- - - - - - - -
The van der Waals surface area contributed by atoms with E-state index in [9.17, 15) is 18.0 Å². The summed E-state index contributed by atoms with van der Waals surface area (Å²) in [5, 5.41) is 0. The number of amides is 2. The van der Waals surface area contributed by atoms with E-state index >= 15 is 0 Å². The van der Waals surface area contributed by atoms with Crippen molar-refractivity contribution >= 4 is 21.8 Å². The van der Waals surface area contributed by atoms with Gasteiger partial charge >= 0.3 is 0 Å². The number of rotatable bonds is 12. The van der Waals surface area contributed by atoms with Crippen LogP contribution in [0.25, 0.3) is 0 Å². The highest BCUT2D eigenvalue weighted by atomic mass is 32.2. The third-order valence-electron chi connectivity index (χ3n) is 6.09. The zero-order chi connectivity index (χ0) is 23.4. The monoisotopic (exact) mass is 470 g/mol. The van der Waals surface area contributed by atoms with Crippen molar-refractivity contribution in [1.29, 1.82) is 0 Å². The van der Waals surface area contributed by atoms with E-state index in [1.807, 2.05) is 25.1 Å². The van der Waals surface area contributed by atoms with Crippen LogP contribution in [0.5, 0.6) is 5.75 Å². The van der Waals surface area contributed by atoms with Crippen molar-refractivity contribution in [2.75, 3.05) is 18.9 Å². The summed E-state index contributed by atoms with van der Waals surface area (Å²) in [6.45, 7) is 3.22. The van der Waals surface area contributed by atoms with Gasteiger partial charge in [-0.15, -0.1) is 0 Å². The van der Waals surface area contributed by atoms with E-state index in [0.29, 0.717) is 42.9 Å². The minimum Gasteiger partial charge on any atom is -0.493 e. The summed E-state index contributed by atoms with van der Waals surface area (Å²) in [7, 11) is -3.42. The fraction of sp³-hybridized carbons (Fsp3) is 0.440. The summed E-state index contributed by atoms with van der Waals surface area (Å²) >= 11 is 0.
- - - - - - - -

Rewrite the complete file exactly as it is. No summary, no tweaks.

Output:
The van der Waals surface area contributed by atoms with E-state index in [9.17, 15) is 18.0 Å². The summed E-state index contributed by atoms with van der Waals surface area (Å²) in [5, 5.41) is 0. The number of amides is 2. The van der Waals surface area contributed by atoms with E-state index >= 15 is 0 Å². The van der Waals surface area contributed by atoms with Crippen molar-refractivity contribution >= 4 is 21.8 Å². The van der Waals surface area contributed by atoms with Gasteiger partial charge >= 0.3 is 0 Å². The number of rotatable bonds is 12. The van der Waals surface area contributed by atoms with Crippen LogP contribution in [0.25, 0.3) is 0 Å². The highest BCUT2D eigenvalue weighted by atomic mass is 32.2. The third-order valence-electron chi connectivity index (χ3n) is 6.09. The zero-order chi connectivity index (χ0) is 23.4. The monoisotopic (exact) mass is 470 g/mol. The van der Waals surface area contributed by atoms with Crippen molar-refractivity contribution in [1.29, 1.82) is 0 Å². The van der Waals surface area contributed by atoms with E-state index in [1.807, 2.05) is 25.1 Å². The van der Waals surface area contributed by atoms with Crippen LogP contribution in [0.5, 0.6) is 5.75 Å². The van der Waals surface area contributed by atoms with Crippen molar-refractivity contribution in [2.75, 3.05) is 18.9 Å². The summed E-state index contributed by atoms with van der Waals surface area (Å²) in [6.45, 7) is 3.22. The van der Waals surface area contributed by atoms with Gasteiger partial charge in [-0.15, -0.1) is 0 Å². The van der Waals surface area contributed by atoms with E-state index in [0.29, 0.717) is 42.9 Å². The minimum Gasteiger partial charge on any atom is -0.493 e. The summed E-state index contributed by atoms with van der Waals surface area (Å²) in [7, 11) is -3.42. The fraction of sp³-hybridized carbons (Fsp3) is 0.440. The summed E-state index contributed by atoms with van der Waals surface area (Å²) >= 11 is 0.